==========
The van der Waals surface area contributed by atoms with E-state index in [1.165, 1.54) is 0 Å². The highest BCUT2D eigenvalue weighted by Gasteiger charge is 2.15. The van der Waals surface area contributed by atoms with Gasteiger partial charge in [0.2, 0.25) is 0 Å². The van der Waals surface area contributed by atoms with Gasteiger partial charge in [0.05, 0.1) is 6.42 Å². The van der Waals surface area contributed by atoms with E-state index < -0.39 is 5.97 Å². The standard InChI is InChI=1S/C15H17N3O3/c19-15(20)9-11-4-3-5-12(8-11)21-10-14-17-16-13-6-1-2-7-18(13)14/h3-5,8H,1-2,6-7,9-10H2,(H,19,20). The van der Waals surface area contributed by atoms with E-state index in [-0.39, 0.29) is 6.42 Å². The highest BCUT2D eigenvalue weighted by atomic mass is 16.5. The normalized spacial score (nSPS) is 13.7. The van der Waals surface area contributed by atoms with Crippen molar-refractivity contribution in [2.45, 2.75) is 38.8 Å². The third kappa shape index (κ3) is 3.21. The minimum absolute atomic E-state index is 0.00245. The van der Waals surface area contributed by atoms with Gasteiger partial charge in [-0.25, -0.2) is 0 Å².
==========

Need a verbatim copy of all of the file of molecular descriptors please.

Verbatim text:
The van der Waals surface area contributed by atoms with E-state index in [1.165, 1.54) is 0 Å². The highest BCUT2D eigenvalue weighted by Gasteiger charge is 2.15. The van der Waals surface area contributed by atoms with Gasteiger partial charge in [0.2, 0.25) is 0 Å². The van der Waals surface area contributed by atoms with Gasteiger partial charge in [0.05, 0.1) is 6.42 Å². The van der Waals surface area contributed by atoms with E-state index < -0.39 is 5.97 Å². The standard InChI is InChI=1S/C15H17N3O3/c19-15(20)9-11-4-3-5-12(8-11)21-10-14-17-16-13-6-1-2-7-18(13)14/h3-5,8H,1-2,6-7,9-10H2,(H,19,20). The van der Waals surface area contributed by atoms with E-state index in [-0.39, 0.29) is 6.42 Å². The highest BCUT2D eigenvalue weighted by atomic mass is 16.5. The normalized spacial score (nSPS) is 13.7. The van der Waals surface area contributed by atoms with Crippen molar-refractivity contribution in [2.45, 2.75) is 38.8 Å². The third kappa shape index (κ3) is 3.21. The minimum absolute atomic E-state index is 0.00245. The van der Waals surface area contributed by atoms with Gasteiger partial charge in [-0.25, -0.2) is 0 Å².